One of Indian cinema’s most prolific screenplay writers and directors, Basu Chatterjee passed away at the age of 93, due to age-related ailments. He gifted the Hindi film industry some truly beautiful stories, by presenting the struggles and dreams of the middle-class and urban India, in a light-hearted yet realistic manner. 

His filmography includes two of the finest movies to have ever delved into society’s skewed set of morals and social customs – Kamla Ki Maut, and Ek Ruka Hua Faisla. However, the movies he is most fondly remembered for are the ‘feel-good’ classics that helped change the industry’s perception of what stood for comedy, while also becoming wholesome entertainers in their own right. Movies like these: 

1. Chhoti Si Baat

One of the finest romantic comedies ever created, Chhoti Si Baat was the movie that brought to light Amol Palekar’s seemingly innate ability to portray self-effacing characters. The movie is a brilliant example of Chatterjee’s genius where he managed to elevate an extremely simple, predictable story, to a timeless classic that leaves you smiling, every single time. Also, what an amazing soundtrack! 


2. Hamari Bahu Alka

Starring Rakesh Roshan, Utpal Dutt, and Bindiya Goswami in the lead roles, this was one of those romantic comedies that established the finesse of situational comedies. Based on a young couple’s attempt to seek intimacy after marriage, the movie was a fine example of how intelligent writing and direction can help transform the mundane to a humorous, but not far-fetched, fictional world. 


3. Baton Baton Mein 

Amol Palekar and Tina Munim starred in this romantic comedy about two lovers battling every-day problems, commitment issues, and interfering parents. The movie, that is also remembered fondly for its melodious (and still popular) soundtrack, falls into the category of one of those classics where sappy endings and smiles are guaranteed. 


4. Piya Ka Ghar

A remake of the Marathi film Mumbaicha Jawai, Piya Ka Ghar was a comic-drama that exposed the struggles of a family trying to make a living in the ‘city of dreams’. Starring Jaya Bachchan and Anil Dhawan, the movie painted an accurate picture of Mumbai – the city that helps you achieve your dream, but also lands you in countless struggles. The movie’s theme song, Yeh Jeevan Hai, is one of Bollywood’s most famous melodies to date.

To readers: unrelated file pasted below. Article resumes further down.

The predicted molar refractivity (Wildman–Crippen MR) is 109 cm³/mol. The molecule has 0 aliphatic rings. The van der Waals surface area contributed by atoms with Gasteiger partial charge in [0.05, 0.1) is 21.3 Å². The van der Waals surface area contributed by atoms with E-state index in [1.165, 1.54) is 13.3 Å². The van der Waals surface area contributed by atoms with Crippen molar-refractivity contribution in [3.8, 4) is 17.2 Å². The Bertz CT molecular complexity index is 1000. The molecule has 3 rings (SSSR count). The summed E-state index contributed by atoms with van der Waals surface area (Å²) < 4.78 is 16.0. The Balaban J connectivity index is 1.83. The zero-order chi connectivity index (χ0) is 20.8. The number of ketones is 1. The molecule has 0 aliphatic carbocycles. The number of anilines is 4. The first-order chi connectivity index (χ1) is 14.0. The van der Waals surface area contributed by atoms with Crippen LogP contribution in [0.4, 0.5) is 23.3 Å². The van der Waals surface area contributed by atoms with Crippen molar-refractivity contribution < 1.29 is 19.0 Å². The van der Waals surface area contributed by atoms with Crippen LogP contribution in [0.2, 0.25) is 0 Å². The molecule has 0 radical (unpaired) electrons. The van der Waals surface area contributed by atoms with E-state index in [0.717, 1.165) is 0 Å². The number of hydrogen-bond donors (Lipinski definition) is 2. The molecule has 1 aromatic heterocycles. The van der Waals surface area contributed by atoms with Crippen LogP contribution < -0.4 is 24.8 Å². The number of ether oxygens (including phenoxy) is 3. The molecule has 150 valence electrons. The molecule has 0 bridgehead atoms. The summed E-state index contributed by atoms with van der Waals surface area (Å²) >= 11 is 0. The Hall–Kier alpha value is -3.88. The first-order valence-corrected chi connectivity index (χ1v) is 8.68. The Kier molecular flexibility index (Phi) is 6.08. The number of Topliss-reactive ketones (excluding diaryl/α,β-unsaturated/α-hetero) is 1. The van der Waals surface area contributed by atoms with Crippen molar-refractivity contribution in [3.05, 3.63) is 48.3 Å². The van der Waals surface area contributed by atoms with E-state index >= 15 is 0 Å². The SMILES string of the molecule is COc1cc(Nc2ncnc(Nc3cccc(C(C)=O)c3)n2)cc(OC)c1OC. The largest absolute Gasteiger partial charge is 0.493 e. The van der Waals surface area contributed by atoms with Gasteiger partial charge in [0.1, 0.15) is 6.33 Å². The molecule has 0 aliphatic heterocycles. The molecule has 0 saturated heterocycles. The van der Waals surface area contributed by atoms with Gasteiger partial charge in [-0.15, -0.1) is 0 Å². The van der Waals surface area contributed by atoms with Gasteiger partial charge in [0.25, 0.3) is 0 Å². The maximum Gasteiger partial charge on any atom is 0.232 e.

5. Khatta Meetha

Written and directed by Basu Chatterjee, the movie was remade as Golmaal 3 – though the remake couldn’t hold a candle to the simplicity and charm of the original. The story of an elder man getting remarried to seek partnership in his old age was a progressive tale, weaved with relatable humor and situational triumphs. 


6. Chitchor

A romantic musical, the movie won two National Film Awards in 1976. It was remade as the 2003 rom-com Main Prem Ki Diwani Hoon. But while the latter was a failure at the Box Office, the original marked a hattrick of hits for the Amol Palekar-Basu Chatterjee collaboration. 


7. Shaukeen

People may cite this 1982 comedy as one of those stories that didn’t age well with time, but at the time of its release, exploring the psychological effects of aging was a novel concept for a comedy. It was perhaps Chatterjee’s trademark streak of innocence that allowed a tale of three men, looking to ‘live up’ their last days, appear humorous and not entirely inappropriate.  


8. Man Pasand

Based on G.B. Shaw’s famous novel Pygmalion (also adapted into the movie My Fair Lady), this movie brought together some immensely talented stars, like Girish Karnad, Mehmood, Dev Anand, and Tina Munim. With a perfect mixture of drama, comedy, and romance, Man Pasand became one of those movies where even an age-old story became intriguing. 


9. Chameli Ki Shaadi

His last commercial success, Chameli Ki Shaadi – starring Anil Kapoor and Amrita Singh as leads – was an intelligent satire on the caste system. One of the earlier movies to portray a strong, opinionated female lead, Chameli Ki Shaadi was a rib-tickler that exemplified Chatterjee’s brand of humor rooted in small-town idiosyncracies and well-intentioned characters. 


10. Rajnigandha

Starring Amol Palekar, Vidya Sinha and Dinesh Thakur in lead roles, Rajnigandha was based on Manu Bhandari’s short story, Yahi Sach Hai. Amol Palekar’s first Hindi film, this was a simple romantic tale of love triangles and conflicted choices, that went on to win two Filmfare awards and one National Film Award. 


Truly, these classics make for a better cinematic experience, than what passes for comedy or humor these days.